Peaceful Practices : Choose Predictability and Harmony

If you happen to be feeling discombobulated in these times, you are not alone! A sense of disorganization or mini-trauma creeps in when we cannot do what we always do. One of the leading trauma experts, Bessel vanderKolk, defines trauma as being in a situation that we are helpless to change, and which seems endless (hmmm, that sounds familiar!). I have learned much from Bessel in terms of how to handle trauma, and have added some of his best “tips” in this piece.

But the good news is that we are rarely entirely helpless! We can control our own reactions to the situation, experiencing our own agency and efficacy. This article shares the keys to combating helplessness and beating back the trauma of the news, such as the ongoing coronavirus pandemic.

1. Impose a structure on your day. Where there is external unpredictability, one can create for oneself an internal personal predictability, by creating a plan for one’s day. The regular rhythm of the plan is key, and it may involve some “good for the body” parts, as well as “good for the soul” parts. It might look like this:

  • Rise at the same time every day, get dressed, have set times for set activities.
  • 9:00 Morning walk or exercise.
  • 10:00 Check in with email or work.
  • 11:00 Read a chapter in a book, or write for an hour.
  • 12:00 Make a lunch and connect with a friend for an online lunch date.
  • 1:00 Phone one or two friends.
  • 2:00 Work on a new hobby.
  • 3:00 Do something physical - work in the garden, declutter a closet, iron clothes.
  • 6:00 Create a dinner and share it with your housemates, or friends online.

 

2. Move your body and work on strength. Both cardio training and strength training remind us that our bodies feel good when moved, and allow endorphins to flow, bringing calm. Increasing strength reminds us that we do have some control and efficacy.

3. Get good at something! Try that new hobby. Get out the cookbooks and try something new - then tell a friend what you enjoyed best. It is another way to experience “I can," combatting the helplessness. Never underestimate the feeling of accomplishment in looking at what your own hands have made! Factor the new pursuit into the structure of your day.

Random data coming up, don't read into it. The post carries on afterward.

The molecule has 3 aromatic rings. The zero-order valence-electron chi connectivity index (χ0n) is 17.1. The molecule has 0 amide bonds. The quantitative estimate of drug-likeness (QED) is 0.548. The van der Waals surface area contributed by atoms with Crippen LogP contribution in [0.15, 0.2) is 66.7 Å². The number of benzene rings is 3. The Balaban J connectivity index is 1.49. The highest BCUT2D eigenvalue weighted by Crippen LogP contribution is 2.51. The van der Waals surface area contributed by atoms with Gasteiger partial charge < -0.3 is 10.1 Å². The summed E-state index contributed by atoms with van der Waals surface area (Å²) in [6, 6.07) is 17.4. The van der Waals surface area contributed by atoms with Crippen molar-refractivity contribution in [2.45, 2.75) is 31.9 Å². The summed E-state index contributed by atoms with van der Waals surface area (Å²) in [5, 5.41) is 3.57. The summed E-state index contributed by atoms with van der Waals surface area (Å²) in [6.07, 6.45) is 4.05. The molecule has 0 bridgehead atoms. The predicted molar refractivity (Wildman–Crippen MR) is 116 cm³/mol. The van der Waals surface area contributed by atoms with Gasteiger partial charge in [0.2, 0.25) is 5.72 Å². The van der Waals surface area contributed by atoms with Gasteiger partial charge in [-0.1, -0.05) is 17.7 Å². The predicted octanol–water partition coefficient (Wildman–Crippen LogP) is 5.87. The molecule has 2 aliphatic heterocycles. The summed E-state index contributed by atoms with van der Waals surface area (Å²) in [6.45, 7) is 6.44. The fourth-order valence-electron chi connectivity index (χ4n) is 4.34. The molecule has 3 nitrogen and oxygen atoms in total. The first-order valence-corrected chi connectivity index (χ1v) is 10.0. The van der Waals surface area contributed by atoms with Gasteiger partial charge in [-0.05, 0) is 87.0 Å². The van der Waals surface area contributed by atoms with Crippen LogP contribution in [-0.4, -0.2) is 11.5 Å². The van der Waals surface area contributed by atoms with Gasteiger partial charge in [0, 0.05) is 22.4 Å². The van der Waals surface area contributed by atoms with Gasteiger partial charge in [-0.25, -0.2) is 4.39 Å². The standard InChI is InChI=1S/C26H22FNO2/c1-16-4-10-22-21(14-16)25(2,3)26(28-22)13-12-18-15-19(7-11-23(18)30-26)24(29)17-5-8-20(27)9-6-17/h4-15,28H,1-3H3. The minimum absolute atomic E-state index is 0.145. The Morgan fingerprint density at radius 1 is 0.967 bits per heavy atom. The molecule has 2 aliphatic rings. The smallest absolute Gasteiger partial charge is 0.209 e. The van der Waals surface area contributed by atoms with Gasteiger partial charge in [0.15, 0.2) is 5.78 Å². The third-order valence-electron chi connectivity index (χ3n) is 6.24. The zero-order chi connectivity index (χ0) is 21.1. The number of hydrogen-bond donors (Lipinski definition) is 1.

4. "Sing with your neighbours!" Our sense of safety as humans comes from being in tune with other people. There is a reason people in the devastated regions of Italy and Spain chose to sing to one another from their balconies - a sense of comfort and security comes when we are in sync with our neighbours - tracking with them, and they with us. So do things to remind yourself that you are in rhythmic harmony with others. It counts, even if you put the music on in the apartment and sing with your roommates, or if you bang pots and pans in sync with your neighbours every evening as a signal of honouring and cheering on our front line workers!

Finally, be gentle on yourself - and others you may be sharing space with. We have been through a difficult year, and are weary about enduring the ongoing impact of the pandemic. But self-care, sharing your feelings with others, and helping others when you can will go a long way.

Donna McIldoon

Donna McIldoon is a Registered Marriage and Family Therapist, Registered Psychotherapist, and a pastor in Toronto, Ontario, Canada. Thank you, Donna, for sharing this informative and inspiring article with us! To contact Donna for personal counselling, please visit www.donnamcildoon.ca.

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